When there is a global pandemic like COVID-19, there have to be many societal, governmental and economic changes in the country to tame the pandemic that is the coronavirus. Some people will lose work and quarantine as much as possible. Law officials have to take action and enforce businesses to shut down temporarily. With how late many people responded to this pandemic, the virus now has to run its course before people can return to their normal lifestyles.
Work is hard to find in times like these, especially for those people who rely on performing music to acquire their routine income. Local artists are taking quite the hit from this virus, as it almost completely negates their job in music performance.
One man that will have to make some life changes for the meantime is Chris Peters, Tulsa alumnus. Peters graduated with a jazz studies degree and is an active drummer in the Tulsa music scene. Peters said that his monthly income will likely be cut in half due to his lack of work. Because of this, he is an advocate for performing musicians to take their business online so people can donate through virtual tip jars.
“Musicians have been live streaming concerts on Facebook and other platforms and will list their tag on Square Cash, Venmo and PayPal for a virtual tip jar,” said Peters. “Donating even a few dollars can help these musicians eat and pay rent. Another way to support musicians is taking a lesson from someone offering lessons through online platforms. I also know Bandcamp is waiving any cut they take from artists, so the artists can get 100 percent of the sales. If you can, buy music directly from the artists.”
The music business is already a hard field to make a profit of off but it is especially hard when your sole job is based on performance. Peters already has other ways of making money, but he is very aware that performing musicians will struggle to find other ways of making money during this time.
“If your income is solely based on performing, I think it will be hard to get your foot in the door for other music-related jobs,” said Peters. “If you were already doing things like recording, mixing, mastering and teaching, then you probably have services at your disposal to help you adapt to the current situation, and a client base to help keep you afloat.”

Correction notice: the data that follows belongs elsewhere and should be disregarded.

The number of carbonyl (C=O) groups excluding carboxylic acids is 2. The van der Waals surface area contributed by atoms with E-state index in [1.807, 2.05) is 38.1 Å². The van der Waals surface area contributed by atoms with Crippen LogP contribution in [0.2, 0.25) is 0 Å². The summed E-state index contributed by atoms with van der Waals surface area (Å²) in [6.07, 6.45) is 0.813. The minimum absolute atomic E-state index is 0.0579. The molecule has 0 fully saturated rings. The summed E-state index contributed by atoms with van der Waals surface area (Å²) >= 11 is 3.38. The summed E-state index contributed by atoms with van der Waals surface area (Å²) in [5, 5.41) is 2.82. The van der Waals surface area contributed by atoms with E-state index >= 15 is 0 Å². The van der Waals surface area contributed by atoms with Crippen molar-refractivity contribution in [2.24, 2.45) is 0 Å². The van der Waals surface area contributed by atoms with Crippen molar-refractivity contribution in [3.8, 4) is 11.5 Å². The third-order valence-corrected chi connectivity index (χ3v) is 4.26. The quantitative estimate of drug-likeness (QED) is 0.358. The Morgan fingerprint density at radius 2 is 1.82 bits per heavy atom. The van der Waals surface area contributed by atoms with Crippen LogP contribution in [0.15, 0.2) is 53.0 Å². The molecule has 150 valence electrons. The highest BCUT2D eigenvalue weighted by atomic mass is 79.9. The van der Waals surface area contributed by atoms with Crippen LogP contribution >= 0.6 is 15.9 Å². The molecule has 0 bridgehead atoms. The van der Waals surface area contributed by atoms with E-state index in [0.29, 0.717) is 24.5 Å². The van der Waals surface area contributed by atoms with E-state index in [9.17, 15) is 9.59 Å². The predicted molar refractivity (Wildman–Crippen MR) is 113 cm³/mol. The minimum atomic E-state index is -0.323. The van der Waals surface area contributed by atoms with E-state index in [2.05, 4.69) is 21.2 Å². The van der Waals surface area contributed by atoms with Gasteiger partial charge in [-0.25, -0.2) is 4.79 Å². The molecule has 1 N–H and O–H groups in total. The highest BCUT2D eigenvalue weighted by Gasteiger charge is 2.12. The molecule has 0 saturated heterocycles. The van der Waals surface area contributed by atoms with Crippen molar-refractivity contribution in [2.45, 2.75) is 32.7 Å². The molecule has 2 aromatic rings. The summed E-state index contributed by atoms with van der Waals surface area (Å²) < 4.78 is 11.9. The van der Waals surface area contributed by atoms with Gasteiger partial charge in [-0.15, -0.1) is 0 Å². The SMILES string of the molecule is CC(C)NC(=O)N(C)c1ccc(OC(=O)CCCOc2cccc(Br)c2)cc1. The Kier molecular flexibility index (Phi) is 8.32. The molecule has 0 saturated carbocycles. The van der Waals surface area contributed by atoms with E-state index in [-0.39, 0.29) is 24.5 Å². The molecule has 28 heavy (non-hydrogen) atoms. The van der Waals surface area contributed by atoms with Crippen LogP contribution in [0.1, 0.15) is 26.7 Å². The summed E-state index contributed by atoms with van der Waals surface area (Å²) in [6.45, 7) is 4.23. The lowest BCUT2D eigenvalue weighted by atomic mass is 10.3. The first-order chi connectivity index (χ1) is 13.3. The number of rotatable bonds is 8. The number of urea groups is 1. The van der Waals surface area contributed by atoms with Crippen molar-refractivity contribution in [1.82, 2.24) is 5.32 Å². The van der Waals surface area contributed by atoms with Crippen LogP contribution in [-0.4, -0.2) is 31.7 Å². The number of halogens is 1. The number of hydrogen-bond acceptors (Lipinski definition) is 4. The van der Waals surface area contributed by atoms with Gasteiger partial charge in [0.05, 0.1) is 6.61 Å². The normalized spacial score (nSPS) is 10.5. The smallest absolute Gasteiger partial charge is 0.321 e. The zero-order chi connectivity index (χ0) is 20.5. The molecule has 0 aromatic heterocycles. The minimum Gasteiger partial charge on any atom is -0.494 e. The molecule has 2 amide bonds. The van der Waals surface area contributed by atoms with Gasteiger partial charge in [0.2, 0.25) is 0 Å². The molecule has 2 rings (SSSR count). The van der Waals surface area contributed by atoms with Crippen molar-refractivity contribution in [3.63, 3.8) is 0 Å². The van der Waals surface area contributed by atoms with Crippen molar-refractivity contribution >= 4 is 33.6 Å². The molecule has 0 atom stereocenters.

While this is a time of disappointment for performing musicians, it can be looked upon as a good opportunity to perfect their craft in their homes. Dr. Clark Gibson, director of jazz studies, said that isolation is not too unfamiliar to most musicians.
“Quarantine comes naturally to musicians since many of us are used to spending hours alone in a practice room,” said Gibson. “Now, all we can do is practice, write, maybe work on some business stuff that needs to get caught up on like resumes, websites and so forth.”
The musicians that are performing regularly are not the only people in the music business that are losing work. For a gig to run smoothly, the band or the venue must provide a person or multiple people to help run the sound board. Nick Pitre, Wagoner junior, not only actively plays bass for multiple bands in the area, but he also runs sound.
“I was normally bringing in anywhere from $300 to $450 a month, but now I have no gigs for the next few months,” said Pitre. “Lessons are the only option for me right now. I run sound on the side, but no bands are playing.”
Bands may not be performing live music any time soon, but this does not necessarily get rid of the importance of music in this society. Both musicians and other people need music in these confusing times, as it makes life a little more blissful amongst all of the confusion. Pitre appreciates music in dark times.
“Music is what we can use to escape all this mess for comfort. It is nice to have something like music that can distract us while we are in quarantine,” said Pitre. “You can’t kill music. You can shut down the world, but music will remain.”